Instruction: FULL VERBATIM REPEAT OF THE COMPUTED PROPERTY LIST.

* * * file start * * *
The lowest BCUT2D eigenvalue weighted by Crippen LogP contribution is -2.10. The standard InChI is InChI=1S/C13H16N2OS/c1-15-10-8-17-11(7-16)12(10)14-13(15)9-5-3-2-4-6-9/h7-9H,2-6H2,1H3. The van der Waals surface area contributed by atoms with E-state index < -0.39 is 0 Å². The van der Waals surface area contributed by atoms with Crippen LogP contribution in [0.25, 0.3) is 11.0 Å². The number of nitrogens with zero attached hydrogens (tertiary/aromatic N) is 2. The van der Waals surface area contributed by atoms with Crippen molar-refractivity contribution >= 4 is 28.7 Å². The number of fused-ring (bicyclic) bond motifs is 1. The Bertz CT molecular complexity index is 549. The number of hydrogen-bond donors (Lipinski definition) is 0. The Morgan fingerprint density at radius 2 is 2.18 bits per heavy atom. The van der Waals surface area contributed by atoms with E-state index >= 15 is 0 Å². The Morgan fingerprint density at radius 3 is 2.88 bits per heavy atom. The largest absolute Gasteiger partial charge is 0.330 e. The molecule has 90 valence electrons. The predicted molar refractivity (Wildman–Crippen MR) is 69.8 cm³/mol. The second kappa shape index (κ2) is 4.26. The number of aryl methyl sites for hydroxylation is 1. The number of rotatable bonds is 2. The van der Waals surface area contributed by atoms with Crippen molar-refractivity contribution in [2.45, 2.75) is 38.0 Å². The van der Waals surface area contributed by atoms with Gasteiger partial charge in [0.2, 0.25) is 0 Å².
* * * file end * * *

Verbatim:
The lowest BCUT2D eigenvalue weighted by Crippen LogP contribution is -2.10. The standard InChI is InChI=1S/C13H16N2OS/c1-15-10-8-17-11(7-16)12(10)14-13(15)9-5-3-2-4-6-9/h7-9H,2-6H2,1H3. The van der Waals surface area contributed by atoms with E-state index < -0.39 is 0 Å². The van der Waals surface area contributed by atoms with Crippen LogP contribution in [0.25, 0.3) is 11.0 Å². The number of nitrogens with zero attached hydrogens (tertiary/aromatic N) is 2. The van der Waals surface area contributed by atoms with Crippen molar-refractivity contribution >= 4 is 28.7 Å². The number of fused-ring (bicyclic) bond motifs is 1. The Bertz CT molecular complexity index is 549. The number of hydrogen-bond donors (Lipinski definition) is 0. The Morgan fingerprint density at radius 2 is 2.18 bits per heavy atom. The van der Waals surface area contributed by atoms with E-state index >= 15 is 0 Å². The Morgan fingerprint density at radius 3 is 2.88 bits per heavy atom. The largest absolute Gasteiger partial charge is 0.330 e. The molecule has 90 valence electrons. The predicted molar refractivity (Wildman–Crippen MR) is 69.8 cm³/mol. The second kappa shape index (κ2) is 4.26. The number of aryl methyl sites for hydroxylation is 1. The number of rotatable bonds is 2. The van der Waals surface area contributed by atoms with Crippen molar-refractivity contribution in [2.45, 2.75) is 38.0 Å². The van der Waals surface area contributed by atoms with Gasteiger partial charge in [0.2, 0.25) is 0 Å².